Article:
Sometimes we never know the impact a small gesture might have.

Four years ago, I met a gentleman by the name of Andreas. At that time, he was a student at DePaul University. Jason Wolf was participating in a patient experience panel discussion for the class. Following the class, we joined the students for a light meal and further networking. Andreas was sharing how much he was learning about patient experience and his desire to ultimately find a job in the field but was concerned about his lack of work experience. During our conversation, I was very impressed with this young man. He had a clear vision, defined purpose and he was building an intentional plan to achieve his goal. And from where I was sitting, he had a true passion about patient experience. It was this that I wanted to reflect back to him. I simply put my hand on his shoulder and said, “Andreas, you are the Patient Experience;” I took one of our IMPX pins and secured it to his jacket.  He simply smiled and said, “Thank you”. 

Four years later, Andreas along with his colleagues presented at the Patient Experience Conference. Andreas came up to me during the conference and recounted that evening four years earlier and shared with me how much it meant to him. It gave him continued confidence to work toward his goal of working in the field of experience. I also noticed he was wearing his IMPX pin.

It was hard to hold back my tears. To think of the impact that small gesture had and the vivid memory it still holds was humbling. But you see, we all know because of our own experiences the positive and lasting impact these small gestures can have. Leading with purpose, being present and doing things with intention can positively impact both the big and small things in our everyday interactions.

In conclusion, I encourage you to think about these simple examples and the lasting impact they had on these individuals as well as the positive impact they had on me. There is an important conversation going on in the patient experience community about employee engagement. At the heart of our humanness, it is being in relationship with each other that keeps us engaged in caring for those we serve. And it’s all big and important stuff.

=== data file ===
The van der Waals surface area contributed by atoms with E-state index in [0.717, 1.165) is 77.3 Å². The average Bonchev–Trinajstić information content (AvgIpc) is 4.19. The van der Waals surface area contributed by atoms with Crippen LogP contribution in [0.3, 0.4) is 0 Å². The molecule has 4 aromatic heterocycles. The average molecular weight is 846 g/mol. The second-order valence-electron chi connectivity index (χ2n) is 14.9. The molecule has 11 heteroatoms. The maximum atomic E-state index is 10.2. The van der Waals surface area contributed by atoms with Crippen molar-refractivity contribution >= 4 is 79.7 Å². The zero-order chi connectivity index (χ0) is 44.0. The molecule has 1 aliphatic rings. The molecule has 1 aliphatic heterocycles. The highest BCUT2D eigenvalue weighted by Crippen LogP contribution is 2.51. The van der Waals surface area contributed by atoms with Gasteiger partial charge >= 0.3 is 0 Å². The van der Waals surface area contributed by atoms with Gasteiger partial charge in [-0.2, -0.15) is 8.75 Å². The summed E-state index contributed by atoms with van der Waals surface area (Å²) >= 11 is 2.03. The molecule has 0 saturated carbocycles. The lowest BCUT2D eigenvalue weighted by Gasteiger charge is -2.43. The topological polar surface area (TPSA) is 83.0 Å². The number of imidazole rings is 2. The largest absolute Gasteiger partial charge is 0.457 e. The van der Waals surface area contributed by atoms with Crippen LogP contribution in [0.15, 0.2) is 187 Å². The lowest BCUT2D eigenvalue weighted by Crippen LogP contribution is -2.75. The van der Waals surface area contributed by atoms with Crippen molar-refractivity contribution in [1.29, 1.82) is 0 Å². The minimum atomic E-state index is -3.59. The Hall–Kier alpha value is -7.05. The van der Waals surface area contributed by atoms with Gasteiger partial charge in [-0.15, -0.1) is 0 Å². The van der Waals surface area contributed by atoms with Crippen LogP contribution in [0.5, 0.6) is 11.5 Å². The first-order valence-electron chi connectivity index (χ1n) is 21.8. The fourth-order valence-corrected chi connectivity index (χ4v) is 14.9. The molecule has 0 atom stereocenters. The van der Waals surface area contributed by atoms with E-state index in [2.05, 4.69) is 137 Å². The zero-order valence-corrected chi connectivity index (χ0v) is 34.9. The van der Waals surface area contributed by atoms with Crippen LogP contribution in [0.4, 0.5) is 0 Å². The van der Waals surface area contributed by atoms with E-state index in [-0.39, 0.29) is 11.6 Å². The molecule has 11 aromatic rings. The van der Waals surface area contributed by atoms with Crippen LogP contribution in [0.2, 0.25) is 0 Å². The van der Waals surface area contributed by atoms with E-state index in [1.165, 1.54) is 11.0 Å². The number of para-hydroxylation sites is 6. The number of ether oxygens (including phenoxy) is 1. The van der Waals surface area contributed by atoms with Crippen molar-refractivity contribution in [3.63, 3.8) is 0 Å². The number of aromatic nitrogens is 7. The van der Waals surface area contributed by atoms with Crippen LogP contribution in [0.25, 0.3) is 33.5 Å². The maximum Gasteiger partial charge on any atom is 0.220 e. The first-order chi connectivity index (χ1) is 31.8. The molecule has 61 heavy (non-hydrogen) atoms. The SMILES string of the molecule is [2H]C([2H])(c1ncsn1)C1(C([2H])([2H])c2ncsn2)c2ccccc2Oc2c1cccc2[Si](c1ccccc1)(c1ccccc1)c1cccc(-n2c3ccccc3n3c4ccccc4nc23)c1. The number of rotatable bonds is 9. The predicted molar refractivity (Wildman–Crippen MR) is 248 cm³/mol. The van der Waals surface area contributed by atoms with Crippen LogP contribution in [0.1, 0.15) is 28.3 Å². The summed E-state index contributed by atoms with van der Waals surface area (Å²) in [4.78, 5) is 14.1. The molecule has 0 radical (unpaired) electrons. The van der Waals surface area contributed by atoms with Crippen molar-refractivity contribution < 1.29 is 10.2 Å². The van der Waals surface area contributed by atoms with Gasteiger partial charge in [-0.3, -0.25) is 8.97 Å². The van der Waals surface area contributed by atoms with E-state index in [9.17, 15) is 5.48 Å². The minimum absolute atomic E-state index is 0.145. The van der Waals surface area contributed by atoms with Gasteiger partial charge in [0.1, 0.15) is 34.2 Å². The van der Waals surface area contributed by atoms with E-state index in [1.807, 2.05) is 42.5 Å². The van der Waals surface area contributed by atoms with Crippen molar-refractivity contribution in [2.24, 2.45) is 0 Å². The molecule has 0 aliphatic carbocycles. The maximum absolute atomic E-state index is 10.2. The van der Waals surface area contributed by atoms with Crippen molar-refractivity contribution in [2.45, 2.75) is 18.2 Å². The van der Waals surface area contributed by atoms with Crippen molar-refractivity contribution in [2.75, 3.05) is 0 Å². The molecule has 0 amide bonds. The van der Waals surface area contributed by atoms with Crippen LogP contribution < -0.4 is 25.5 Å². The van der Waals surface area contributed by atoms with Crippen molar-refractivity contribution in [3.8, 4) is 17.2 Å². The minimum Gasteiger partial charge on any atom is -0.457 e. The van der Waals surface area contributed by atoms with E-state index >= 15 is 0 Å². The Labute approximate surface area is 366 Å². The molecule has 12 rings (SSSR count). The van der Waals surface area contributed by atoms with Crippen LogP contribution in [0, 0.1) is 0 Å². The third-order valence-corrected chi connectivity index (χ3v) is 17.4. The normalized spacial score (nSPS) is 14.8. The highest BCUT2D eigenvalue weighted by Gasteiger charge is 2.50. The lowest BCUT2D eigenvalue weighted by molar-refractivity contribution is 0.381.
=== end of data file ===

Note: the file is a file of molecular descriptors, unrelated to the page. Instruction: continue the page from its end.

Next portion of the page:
Deanna Frings, MS Ed, CPXP
Vice President, Learning and Professional Development
The Beryl Institute

Tags:  caring  employee engagement  impact  interactions  journey  patient experience community  power of choice 

Share |
PermalinkComments (2)
 

A Patient’s Wish List: Executing a Better Patient Experience

Posted By Tiffany Christensen, Wednesday, October 11, 2017

As the newest member of The Beryl Institute Team, I want to begin by stating how honored I feel to be brought in as the Vice President of Experience Innovation. I started my new role on October 1, 2017 and the timing could not have been better because my first day on the job meant a trip to Southlake, TX for a quarterly in-person staff meeting.

Since I have been a long-time friend and board member of the Institute, it was not a shock to me when I learned that Jason Wolf, President, had assigned the team a book to read for our upcoming (my first) staff strategy meeting. I’ll call it “Jason’s Book Club.” The title of the book was Execution: The Art of Getting Things Done.

I’ll be honest and say that the first few pages worried me because I immediately noticed this was primarily a book about business theory. I have my strengths and having a mind for business is not one I would put at the top of the list.

Turns out, I was familiar with this “world” after all because I have experienced a lot of the dynamics the book explores while working in a hospital and working as a consultant.

According to Execution, the first “building block” of running a successful business requires leaders to cultivate “emotional fortitude.” The authors go so far as to state that “leaders in contemporary organizations may be able to get away with emotional weakness for a brief time” but “emotional weakness will destroy both the leader and the organization.” In reading this, I certainly thought of the leaders we have running hospitals and regulatory bodies but it’s so much more than that. When the book outlined what it takes to achieve emotional fortitude, I felt like I might have been reading my patient wish list:

  • Authenticity
  • Self-Awareness
  • Self-Mastery
  • Humility

It’s obvious to everyone that patients and families react differently to illness or injury. Part of what makes working in healthcare so challenging is the simple fact that what makes one person feel safe and cared for may feel like an intrusion or a lack of caring to the person in the room down the hall. With that said, there are some universalities to the patient experience that lend themselves to a core set of needs.

Authenticity. Being a patient usually brings with it some level of emotional “rawness.” Simply put, getting in touch with one’s vulnerability and mortality often brings with it a sense of urgency to cut through some of our society’s typical superficial layers and get to the heart of things. Whether this is the heart of the diagnosis or the heart of what brings life meaning, patients and families crave authenticity from loved ones and the professionals caring for them. For example, as we work to find our True North in creating a better experience, sometimes professionals bring an overly cheery attitude into the room. While this has the best of intentions, it can often rub patients and families the wrong way because it feels incongruous to the patient’s current state. When professionals are not able to acknowledge the tone of the patient or family, they are not able to meet this need for authenticity and the ability to effectively communicate may be impacted.